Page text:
• Elana says

      Jay, so nice to meet you and thanks for your kind words. I am so very grateful for your positive thoughts!!!

  4. Amy says


    I am sure you and many others are aware, but your ideas and recipes help so many others, not just those with MS. Thank you for sharing this website and your story!

    I do not have MS. I was diagnosed with anxiety years back, but not doctor ever really helped with my other complications. I was always tired, depressed, anxious, and would work out a few weeks and then get depressed again.

    I have scoliosis, and mt back started pulling and I got horrible muscle spasms after having children. It got worse. As a stay-at-home mom who wanted to care for her children, I was failing miserably. I had no family or friends close by. I started doing some research and reading, and found that wheat and dairy affect depression AND inflammation. I took those out first, which helped some. I have since gone grain-free, and my world is so different.

    It would take novels to explain it all, but the simple act of cutting out grains and eating vegetables at every meal made a world of difference. When life gets stressful, it’s usually due to lack of exercise, poor diet, and work stress. I am still working out the kinks and balancing it out.

    I am divorced, and my former spouse was convinced that I needed to go to the doctor and find the right medicine (I had tried many for anxiety. The second one made me gain 50 lbs… nice, right?) He didn’t believe that my diet would change how I felt.

    I still struggle with anxiety at times (I’ll confess, I love coffee, which isn’t the best but it helps my less-focused brain). I have to really work at it. But the fact remains that diet and exercise, yoga, walking, and everything you’ve mentioned (with the support of a fabulous chiropractor which I need), have made me able to live, move, function, and enjoy my life, my children, and my job (I’m a teacher).

    I just wanted to say thank you for your recipes and ideas, and your example!

  5. Casey says

    Hi there,

    I just stumbled across your blog and when I realized you had MS, I felt compelled to introduce myself. I was diagnosed with MS at the ripe age of 22 years old, only months after graduating from college and moving to Paris to start a job in the Finance industry. My life turned upside down with that diagnosis and the first few years were some of the hardest in my life.

    I am happy to say that I am now 30 and things are going much better than they were back in 2007. Like you, I completely turned my diet around when I got sick. I had never had a horrible diet, but now I have a very plant based diet and focus on maintaining a healthy, balanced life. I was tested for gluten intolerance to see if that was an issue for me and the tests came back showing I had no allergies, etc so I still eat gluten. With that said, I very much admire those who are able to eliminate it for the sake of improving their health.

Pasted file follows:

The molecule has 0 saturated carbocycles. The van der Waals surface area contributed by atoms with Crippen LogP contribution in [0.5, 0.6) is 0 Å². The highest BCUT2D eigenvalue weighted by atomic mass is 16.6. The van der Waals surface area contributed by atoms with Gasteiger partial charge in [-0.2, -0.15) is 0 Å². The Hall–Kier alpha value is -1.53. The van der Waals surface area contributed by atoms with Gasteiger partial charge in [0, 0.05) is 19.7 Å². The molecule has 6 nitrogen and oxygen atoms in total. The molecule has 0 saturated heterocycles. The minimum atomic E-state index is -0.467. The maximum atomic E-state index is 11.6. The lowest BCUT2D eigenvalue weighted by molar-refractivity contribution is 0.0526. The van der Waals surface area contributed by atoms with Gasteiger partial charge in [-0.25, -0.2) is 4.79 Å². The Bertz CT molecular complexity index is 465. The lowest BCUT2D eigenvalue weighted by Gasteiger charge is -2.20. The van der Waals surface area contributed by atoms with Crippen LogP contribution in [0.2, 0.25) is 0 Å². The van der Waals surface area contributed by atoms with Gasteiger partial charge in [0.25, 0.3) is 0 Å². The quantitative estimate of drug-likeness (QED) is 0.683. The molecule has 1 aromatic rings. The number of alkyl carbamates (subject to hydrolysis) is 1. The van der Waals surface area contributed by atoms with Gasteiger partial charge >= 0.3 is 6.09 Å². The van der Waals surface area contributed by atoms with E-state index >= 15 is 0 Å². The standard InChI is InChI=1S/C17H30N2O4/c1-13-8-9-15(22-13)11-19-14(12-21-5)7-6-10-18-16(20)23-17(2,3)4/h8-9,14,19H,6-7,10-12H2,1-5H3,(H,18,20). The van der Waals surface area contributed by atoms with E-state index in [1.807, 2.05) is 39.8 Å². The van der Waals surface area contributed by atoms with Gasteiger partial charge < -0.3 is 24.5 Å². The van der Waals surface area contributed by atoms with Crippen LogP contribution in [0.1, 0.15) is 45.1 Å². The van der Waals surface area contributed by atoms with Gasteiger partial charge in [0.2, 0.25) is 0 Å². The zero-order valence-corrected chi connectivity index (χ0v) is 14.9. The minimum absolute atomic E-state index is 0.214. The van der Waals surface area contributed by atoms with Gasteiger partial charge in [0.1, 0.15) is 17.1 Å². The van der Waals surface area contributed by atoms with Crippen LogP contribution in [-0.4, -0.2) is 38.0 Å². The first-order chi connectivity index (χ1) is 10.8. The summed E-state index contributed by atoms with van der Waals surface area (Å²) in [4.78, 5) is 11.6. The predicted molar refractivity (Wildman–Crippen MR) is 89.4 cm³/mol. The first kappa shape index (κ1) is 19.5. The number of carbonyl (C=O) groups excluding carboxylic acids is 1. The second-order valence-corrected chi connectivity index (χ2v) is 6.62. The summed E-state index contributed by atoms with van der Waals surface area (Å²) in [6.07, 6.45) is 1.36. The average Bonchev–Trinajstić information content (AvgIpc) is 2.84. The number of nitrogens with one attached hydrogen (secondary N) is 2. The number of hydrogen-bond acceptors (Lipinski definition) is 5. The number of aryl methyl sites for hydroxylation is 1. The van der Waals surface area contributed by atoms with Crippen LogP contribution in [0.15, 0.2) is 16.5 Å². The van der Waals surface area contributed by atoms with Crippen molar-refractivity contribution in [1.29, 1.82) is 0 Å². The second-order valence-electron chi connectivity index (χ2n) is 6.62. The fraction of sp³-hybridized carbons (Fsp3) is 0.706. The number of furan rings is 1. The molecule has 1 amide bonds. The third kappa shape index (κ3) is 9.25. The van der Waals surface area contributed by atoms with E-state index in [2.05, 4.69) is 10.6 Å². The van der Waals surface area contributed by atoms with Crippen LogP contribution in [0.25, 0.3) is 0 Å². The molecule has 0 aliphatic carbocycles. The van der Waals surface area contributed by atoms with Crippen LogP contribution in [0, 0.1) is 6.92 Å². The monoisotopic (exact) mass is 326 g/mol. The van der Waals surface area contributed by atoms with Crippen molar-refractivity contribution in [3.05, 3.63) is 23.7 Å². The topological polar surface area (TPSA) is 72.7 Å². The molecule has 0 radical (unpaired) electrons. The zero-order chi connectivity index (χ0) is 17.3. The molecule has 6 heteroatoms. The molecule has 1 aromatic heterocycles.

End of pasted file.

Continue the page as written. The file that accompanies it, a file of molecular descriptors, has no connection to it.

I really enjoyed seeing your MS treatment plan and am thrilled to have come across your website. I’m a compulsive baker and love to cook, so excited to try out your recipes. I always play around substituting healthier ingredients into my baking and am constantly looking to learn more, so will definitely be following along from here in France.


  6. Bev says

    Thank you, Elana, for sharing your story. I feel your grief and struggles. I am dealing with Chronic Fatigue Syndrome and my husband has Parkinson’s, so we well know the challenges you faced with the web problem and the daily challenges with time commitments. What grieves us more than anything else is the friends that say they understand but feel as though we are just not trying hard enough to keep in touch with them. Our pool of friends has become much smaller as the years have passed.

  7. H Trautman says

    I think this post is beautiful. What you wrote about here is so much more than just your health and the diagnosis you had so many years ago, but your worldview and how that changed. I’m in the midst of that process myself. It feels good to know I’m not alone and that there are many others trying to accomplish the same for themselves.

  8. Patsy Johnson says

    My dad had MS. He did well with exercise and B12 shots. We didn’t try gluten free because it wasn’t known in the 70’s.

  9. Heather says

    I just copied down your treatment plan because it just makes such great sense….for a great lifestyle. I wish you all the best on your journey.

  10. Phyllis says

    I love the article about MS. I have known one other person who took that approach. She was a patient who came in for Blood work when I worked in a patient service center with a diagnostic lab. She said she would love to talk to every person diagnosed with MS. At that time, she had the disease about 20 yrs. I think it’s important that people with MS know what they can do to deal with the disease. Thank you for publishing it.

  11. Julie says

    Sorry, this is silly.

    I’ve had MS for 20 years. I have 2 small children, a happy marriage, career and active social life. Absolutely have had my ups and downs with the disease, but only through medication can I say I am stable. That, intense exercise, sunlight and a healthy (no red meat) diet.

    The gluten-free is diet an overhyped trend is is meant for those with celiac disease. I consume gluten on a daily basis and I’m perfectly fine .

    To each his/her own in regards to this disease. Please stop telling people that going gluten free will help. It’s absurd. Trial and error, people. That is the only way to figure out what’s right for your body.

    • Amy says

      I realize you aren’t worth acknowledging but I can’t help myself…Are you kidding me?! Elana has shared from her heart what has worked for her in her health journey. She has celiac and MS. In what way is her approach silly? Your disrespect is unbelievable and ignorant. Why are you even here?

    • Shirley says